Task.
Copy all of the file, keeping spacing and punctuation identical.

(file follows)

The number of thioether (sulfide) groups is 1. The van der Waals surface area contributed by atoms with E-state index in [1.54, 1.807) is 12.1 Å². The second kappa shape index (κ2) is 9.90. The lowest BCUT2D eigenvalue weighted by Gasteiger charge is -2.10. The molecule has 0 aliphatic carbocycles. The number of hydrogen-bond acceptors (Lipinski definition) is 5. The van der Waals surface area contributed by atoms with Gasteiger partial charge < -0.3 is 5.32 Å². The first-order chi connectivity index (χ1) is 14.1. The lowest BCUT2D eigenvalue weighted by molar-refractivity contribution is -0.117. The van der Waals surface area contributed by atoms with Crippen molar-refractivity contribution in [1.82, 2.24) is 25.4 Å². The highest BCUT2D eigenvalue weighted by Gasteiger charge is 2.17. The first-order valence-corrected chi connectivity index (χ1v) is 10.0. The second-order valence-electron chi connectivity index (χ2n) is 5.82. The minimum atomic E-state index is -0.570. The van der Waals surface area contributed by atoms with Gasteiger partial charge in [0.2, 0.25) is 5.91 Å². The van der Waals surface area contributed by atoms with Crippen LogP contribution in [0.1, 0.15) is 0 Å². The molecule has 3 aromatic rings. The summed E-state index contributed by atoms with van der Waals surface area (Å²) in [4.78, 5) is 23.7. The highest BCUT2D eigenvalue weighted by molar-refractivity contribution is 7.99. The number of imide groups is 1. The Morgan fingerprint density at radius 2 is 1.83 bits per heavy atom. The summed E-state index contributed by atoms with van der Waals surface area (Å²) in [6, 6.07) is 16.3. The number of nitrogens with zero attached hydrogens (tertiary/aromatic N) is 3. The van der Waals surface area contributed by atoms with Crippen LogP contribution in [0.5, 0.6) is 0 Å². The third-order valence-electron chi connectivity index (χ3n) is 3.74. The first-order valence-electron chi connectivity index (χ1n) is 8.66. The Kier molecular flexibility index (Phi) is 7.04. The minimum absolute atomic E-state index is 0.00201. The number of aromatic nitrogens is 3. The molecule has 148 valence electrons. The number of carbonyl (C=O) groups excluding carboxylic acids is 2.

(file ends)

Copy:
The number of thioether (sulfide) groups is 1. The van der Waals surface area contributed by atoms with E-state index in [1.54, 1.807) is 12.1 Å². The second kappa shape index (κ2) is 9.90. The lowest BCUT2D eigenvalue weighted by Gasteiger charge is -2.10. The molecule has 0 aliphatic carbocycles. The number of hydrogen-bond acceptors (Lipinski definition) is 5. The van der Waals surface area contributed by atoms with Gasteiger partial charge < -0.3 is 5.32 Å². The first-order chi connectivity index (χ1) is 14.1. The lowest BCUT2D eigenvalue weighted by molar-refractivity contribution is -0.117. The van der Waals surface area contributed by atoms with Crippen molar-refractivity contribution in [1.82, 2.24) is 25.4 Å². The highest BCUT2D eigenvalue weighted by Gasteiger charge is 2.17. The first-order valence-corrected chi connectivity index (χ1v) is 10.0. The second-order valence-electron chi connectivity index (χ2n) is 5.82. The minimum atomic E-state index is -0.570. The van der Waals surface area contributed by atoms with Gasteiger partial charge in [0.2, 0.25) is 5.91 Å². The van der Waals surface area contributed by atoms with Crippen LogP contribution in [0.1, 0.15) is 0 Å². The molecule has 3 aromatic rings. The summed E-state index contributed by atoms with van der Waals surface area (Å²) in [4.78, 5) is 23.7. The highest BCUT2D eigenvalue weighted by molar-refractivity contribution is 7.99. The number of imide groups is 1. The Morgan fingerprint density at radius 2 is 1.83 bits per heavy atom. The summed E-state index contributed by atoms with van der Waals surface area (Å²) in [6, 6.07) is 16.3. The number of nitrogens with zero attached hydrogens (tertiary/aromatic N) is 3. The van der Waals surface area contributed by atoms with Crippen LogP contribution in [0.5, 0.6) is 0 Å². The third-order valence-electron chi connectivity index (χ3n) is 3.74. The first-order valence-electron chi connectivity index (χ1n) is 8.66. The Kier molecular flexibility index (Phi) is 7.04. The minimum absolute atomic E-state index is 0.00201. The number of aromatic nitrogens is 3. The molecule has 148 valence electrons. The number of carbonyl (C=O) groups excluding carboxylic acids is 2.